Those of you who have been following our coverage of the annual meetings of the American Historical Association and the American Society of Church History (ASCH) are familiar with Mandy McMichael. You can read here previous posts here.
Mandy is a former student of Grant Wacker, the esteemed historian of American religion at Duke Divinity School who is apparently retiring soon. As I joked on twitter a few days ago, it seemed like every session on American religious history at the ASCH last weekend was somehow devoted to Grant’s career. And Mandy was at them all! Enjoy her post. –JF
“Salvation comes in many forms. Today is one of them,” concluded Grant Wacker at the end of Saturday’s lunch in his honor.
The meal was one of several events organized during ASCH to commemorate Wacker’s upcoming retirement. Featured speakers included three of Wacker’s students (Philip Goff, Lydia Hoyle, and David Weaver-Zercher), his daughter, Laura Wacker Stern (Associate Pastor, Millbrook United Methodist Church, Raleigh), and Mark Noll. All of the speakers were phenomenal. Noll had the audience rolling within moments. “What has Wacker Whacked?” he asked. Answers included everything from academic pretense to excessive adjectives. Goff, Hoyle, and Weaver-Zercher told stories of Grant’s fashion choices (shorts, black socks, and sandals) and his grading practices (once typing comments on post-it notes). Stern recounted her years as the daughter of an academic, regaling us with stories of her father pulling off the side of the road on family vacations to read historical markers and the uselessness of her budding theological vocabulary on the playground. Speakers allemphasized the generosity, thoughtfulness, and compassion of Wacker as a scholar, mentor, and friend. After Wacker’s final remarks, he received a standing ovation from the crowd.
|Back row (L to R): Philip Goff, David Weaver-Zercher, Front Row: Lydia Hoyle, Laura Wacker Stern, Grant Wacker
Nathan Hatch presided over the panel, which included Mark Noll, Joel Carpenter, Kate Bowler, and Laurie Maffly-Kipp. Noll’s paper tracked Wacker’s approach to historical knowledge throughout his career from acknowledging the dilemma to setting aside philosophical questions to a kind of “aw, shucks” methodology. He praised Wacker’s later “belief inflected history” as “just as responsible” as other approaches. Noll posed a few questions to Wacker including one about what caused this shift. Joel Carpenter’s paper, “Getting Real with Grant Wacker,” noted Wacker’s penchant for conveying the thoughts of everyday people and “probing the questions that really matter.”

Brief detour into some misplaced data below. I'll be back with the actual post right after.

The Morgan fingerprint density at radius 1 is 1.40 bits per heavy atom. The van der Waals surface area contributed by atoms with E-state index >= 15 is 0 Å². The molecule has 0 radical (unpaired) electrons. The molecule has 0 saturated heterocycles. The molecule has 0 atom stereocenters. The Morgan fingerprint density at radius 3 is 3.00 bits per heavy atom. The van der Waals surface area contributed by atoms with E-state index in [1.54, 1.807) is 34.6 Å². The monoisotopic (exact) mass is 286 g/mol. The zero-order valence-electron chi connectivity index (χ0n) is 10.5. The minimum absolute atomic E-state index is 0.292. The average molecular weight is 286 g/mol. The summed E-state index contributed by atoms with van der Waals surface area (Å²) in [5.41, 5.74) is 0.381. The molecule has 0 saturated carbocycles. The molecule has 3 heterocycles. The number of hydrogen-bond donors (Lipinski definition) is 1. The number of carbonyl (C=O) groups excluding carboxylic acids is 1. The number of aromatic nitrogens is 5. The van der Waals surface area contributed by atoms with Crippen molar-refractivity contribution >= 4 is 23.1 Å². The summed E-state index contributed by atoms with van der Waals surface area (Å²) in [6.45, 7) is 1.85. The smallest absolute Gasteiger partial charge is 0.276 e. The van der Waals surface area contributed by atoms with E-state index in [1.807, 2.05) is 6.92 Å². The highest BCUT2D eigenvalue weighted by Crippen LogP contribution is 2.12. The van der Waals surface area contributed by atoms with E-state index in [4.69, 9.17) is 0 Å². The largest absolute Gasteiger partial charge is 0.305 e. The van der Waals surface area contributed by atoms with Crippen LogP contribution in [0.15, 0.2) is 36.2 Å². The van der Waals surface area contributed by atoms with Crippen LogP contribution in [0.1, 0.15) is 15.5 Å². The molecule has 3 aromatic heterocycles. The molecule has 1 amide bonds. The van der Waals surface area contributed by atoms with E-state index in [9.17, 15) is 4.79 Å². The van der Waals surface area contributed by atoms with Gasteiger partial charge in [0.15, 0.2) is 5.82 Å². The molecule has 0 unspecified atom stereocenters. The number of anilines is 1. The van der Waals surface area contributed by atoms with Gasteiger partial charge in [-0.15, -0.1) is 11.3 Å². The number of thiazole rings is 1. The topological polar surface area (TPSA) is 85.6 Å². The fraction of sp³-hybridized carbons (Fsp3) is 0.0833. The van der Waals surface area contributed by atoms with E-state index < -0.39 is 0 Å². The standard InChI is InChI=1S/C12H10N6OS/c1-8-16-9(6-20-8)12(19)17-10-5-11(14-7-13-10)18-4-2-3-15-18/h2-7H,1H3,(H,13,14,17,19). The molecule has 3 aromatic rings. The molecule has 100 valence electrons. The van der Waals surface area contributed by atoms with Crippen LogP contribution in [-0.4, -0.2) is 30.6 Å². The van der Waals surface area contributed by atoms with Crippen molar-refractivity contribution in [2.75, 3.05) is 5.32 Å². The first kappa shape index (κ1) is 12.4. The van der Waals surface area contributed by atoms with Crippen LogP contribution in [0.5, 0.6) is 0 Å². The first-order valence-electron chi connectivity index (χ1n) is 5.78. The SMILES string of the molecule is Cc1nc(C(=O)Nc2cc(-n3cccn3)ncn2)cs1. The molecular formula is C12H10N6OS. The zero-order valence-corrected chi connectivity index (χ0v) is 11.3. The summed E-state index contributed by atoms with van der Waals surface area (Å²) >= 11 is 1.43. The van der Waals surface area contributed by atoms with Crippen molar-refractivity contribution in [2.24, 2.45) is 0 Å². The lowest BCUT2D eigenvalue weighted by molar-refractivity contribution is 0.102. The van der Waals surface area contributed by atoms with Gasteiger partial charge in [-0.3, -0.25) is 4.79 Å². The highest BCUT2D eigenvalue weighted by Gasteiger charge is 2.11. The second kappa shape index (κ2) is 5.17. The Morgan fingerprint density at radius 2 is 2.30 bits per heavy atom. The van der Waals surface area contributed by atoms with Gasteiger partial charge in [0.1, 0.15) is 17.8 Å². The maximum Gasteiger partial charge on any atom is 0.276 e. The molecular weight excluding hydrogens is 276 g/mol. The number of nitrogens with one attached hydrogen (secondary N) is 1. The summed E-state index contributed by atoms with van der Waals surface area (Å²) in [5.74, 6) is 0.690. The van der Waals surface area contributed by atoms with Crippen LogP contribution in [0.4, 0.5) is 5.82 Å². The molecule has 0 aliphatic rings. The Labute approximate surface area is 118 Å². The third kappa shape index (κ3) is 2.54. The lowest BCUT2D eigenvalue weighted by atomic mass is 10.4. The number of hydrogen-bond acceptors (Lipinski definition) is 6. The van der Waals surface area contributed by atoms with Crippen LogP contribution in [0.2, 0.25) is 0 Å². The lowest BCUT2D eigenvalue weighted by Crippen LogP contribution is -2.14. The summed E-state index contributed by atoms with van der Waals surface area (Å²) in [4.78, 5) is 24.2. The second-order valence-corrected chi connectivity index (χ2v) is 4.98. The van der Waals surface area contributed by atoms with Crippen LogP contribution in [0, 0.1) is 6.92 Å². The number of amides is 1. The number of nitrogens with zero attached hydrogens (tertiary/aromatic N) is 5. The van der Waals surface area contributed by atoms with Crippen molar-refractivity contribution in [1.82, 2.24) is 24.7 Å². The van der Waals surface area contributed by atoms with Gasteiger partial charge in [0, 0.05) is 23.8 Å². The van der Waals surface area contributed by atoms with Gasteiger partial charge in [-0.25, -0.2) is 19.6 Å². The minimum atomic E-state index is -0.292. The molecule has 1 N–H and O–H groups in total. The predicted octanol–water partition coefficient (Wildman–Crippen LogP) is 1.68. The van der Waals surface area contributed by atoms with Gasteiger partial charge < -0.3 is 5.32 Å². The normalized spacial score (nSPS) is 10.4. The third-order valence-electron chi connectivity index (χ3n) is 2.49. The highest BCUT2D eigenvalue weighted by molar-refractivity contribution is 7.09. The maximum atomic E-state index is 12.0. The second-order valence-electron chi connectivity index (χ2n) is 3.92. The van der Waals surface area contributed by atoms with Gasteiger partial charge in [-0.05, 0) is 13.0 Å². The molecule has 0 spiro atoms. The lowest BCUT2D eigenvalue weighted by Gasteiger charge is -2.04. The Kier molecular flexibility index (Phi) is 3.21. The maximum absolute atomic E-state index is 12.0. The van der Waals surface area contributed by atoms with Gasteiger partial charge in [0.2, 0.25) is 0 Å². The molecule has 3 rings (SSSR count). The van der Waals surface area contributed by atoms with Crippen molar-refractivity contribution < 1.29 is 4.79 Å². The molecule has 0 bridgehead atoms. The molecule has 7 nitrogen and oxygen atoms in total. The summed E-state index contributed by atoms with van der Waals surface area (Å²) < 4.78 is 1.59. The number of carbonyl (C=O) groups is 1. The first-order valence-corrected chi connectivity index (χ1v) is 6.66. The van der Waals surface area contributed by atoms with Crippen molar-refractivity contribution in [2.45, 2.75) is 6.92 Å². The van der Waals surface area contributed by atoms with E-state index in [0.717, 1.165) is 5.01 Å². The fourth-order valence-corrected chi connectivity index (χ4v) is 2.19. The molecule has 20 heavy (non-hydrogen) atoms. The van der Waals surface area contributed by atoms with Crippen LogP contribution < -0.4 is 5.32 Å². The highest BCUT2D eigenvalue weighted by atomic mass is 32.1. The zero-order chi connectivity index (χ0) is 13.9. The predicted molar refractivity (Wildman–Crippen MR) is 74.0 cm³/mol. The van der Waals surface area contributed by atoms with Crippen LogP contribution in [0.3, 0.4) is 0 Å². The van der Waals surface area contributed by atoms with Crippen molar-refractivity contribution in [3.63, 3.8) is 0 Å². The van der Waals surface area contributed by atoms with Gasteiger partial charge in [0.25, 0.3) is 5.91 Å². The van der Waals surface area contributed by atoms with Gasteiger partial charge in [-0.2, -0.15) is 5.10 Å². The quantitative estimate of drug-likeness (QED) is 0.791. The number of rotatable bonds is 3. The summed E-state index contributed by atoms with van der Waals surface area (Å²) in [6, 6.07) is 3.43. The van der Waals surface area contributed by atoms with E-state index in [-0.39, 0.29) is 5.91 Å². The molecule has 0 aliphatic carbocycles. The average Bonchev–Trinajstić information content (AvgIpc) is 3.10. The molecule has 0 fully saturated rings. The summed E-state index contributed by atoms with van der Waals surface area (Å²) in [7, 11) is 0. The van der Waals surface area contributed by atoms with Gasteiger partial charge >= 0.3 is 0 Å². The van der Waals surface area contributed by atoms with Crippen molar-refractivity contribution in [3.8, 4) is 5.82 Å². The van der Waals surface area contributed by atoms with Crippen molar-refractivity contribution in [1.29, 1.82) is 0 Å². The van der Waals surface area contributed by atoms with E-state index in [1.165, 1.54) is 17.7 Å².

Kate Bowler, herself a “Wackerite,” delivered “The Wackerites: An Ethnographic Account of a North Carolina Sect.” She joked that many Wackerites shared the feeling of being “plucked from obscurity” by their beloved mentor. Their “testimonies” followed a predictable narrative arc and their sect abided by three Latin phrases that formed their “creed.” In English these are translated, “In charity, truth,” “In friendship, meaning,” and “Without clarity, death.” Wacker expected his students to employ a hermeneutic of charity in their work, to work well with others, and to write clearly. “Family comes first, but grammar comes second.” Wacker modeled each of these things in his own life as a scholar and mentor, gaining respect not just from his students, but from his colleagues. Indeed, he is thanked in the acknowledgments of more than 100 books in the field.
Laurie Maffly-Kipp’s paper, “The Stealth Sarsaparilla: Mentorship as Scholarship,” suggested there is a method to be gleaned from Wacker’s interactions with others. Wacker, she noted, trained and shaped a community of scholars that have benefited the field. She explored some of his processes to discern how his results might be replicated. His “generosity of spirit and acts of kindness” from reading and commenting on works in progress to always paying for the coffee provided one clue. Wacker also possessed the unique ability to “gather people together.” He managed to forge relationships and make connections. He practiced, she argued, an “embodied model of scholarship” that anyone would do well to emulate. Maffly-Kipp even suggested that Wacker offers us a “subversive method of constituting an academic career” though she was quick to note that he probably never thought anyone would describe him as subversive. He is a successful scholar not afraid to help other scholars achieve success. Indeed, he seems to enjoy it. “No one cheers…quite like Grant does.”
As his student, I agree. I never imagined that my advisor would care about me outside my academic performance. And yet, Grant saw all of us as whole people. He knew our spouses, met our parents, and welcomed our children. He touted our successes in good times and helped us “reimagine” new life through the bad. In short, he allowed us space to be more than just his students. I count it an honor to call Grant my mentor and friend. What a privilege to celebrate with him and my fellow “Wackerites” this weekend!